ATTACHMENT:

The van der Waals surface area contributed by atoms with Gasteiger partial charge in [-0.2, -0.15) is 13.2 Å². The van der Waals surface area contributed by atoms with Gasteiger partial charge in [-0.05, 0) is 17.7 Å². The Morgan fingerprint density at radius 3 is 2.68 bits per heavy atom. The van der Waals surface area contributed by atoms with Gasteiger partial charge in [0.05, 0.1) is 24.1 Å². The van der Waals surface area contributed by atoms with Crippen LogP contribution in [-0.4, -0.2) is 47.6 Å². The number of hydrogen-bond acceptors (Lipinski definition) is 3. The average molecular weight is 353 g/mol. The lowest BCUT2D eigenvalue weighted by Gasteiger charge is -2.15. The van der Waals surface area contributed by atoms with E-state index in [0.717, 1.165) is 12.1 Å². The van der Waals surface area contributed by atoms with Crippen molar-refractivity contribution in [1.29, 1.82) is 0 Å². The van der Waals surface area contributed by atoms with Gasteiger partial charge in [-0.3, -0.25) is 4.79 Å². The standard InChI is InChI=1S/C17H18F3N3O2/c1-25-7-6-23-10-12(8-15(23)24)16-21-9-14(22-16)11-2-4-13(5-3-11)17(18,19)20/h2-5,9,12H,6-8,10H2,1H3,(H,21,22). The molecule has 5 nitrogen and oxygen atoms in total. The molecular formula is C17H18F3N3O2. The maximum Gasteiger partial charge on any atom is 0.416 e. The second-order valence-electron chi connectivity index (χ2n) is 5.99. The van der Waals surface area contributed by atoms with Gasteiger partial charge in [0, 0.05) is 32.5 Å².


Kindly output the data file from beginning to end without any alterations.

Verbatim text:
The van der Waals surface area contributed by atoms with Gasteiger partial charge in [-0.2, -0.15) is 13.2 Å². The van der Waals surface area contributed by atoms with Gasteiger partial charge in [-0.05, 0) is 17.7 Å². The Morgan fingerprint density at radius 3 is 2.68 bits per heavy atom. The van der Waals surface area contributed by atoms with Gasteiger partial charge in [0.05, 0.1) is 24.1 Å². The van der Waals surface area contributed by atoms with Crippen LogP contribution in [-0.4, -0.2) is 47.6 Å². The number of hydrogen-bond acceptors (Lipinski definition) is 3. The average molecular weight is 353 g/mol. The lowest BCUT2D eigenvalue weighted by Gasteiger charge is -2.15. The van der Waals surface area contributed by atoms with E-state index in [0.717, 1.165) is 12.1 Å². The van der Waals surface area contributed by atoms with Crippen molar-refractivity contribution in [1.29, 1.82) is 0 Å². The van der Waals surface area contributed by atoms with Gasteiger partial charge in [-0.3, -0.25) is 4.79 Å². The standard InChI is InChI=1S/C17H18F3N3O2/c1-25-7-6-23-10-12(8-15(23)24)16-21-9-14(22-16)11-2-4-13(5-3-11)17(18,19)20/h2-5,9,12H,6-8,10H2,1H3,(H,21,22). The molecule has 5 nitrogen and oxygen atoms in total. The molecular formula is C17H18F3N3O2. The maximum Gasteiger partial charge on any atom is 0.416 e. The second-order valence-electron chi connectivity index (χ2n) is 5.99. The van der Waals surface area contributed by atoms with Gasteiger partial charge in [0, 0.05) is 32.5 Å².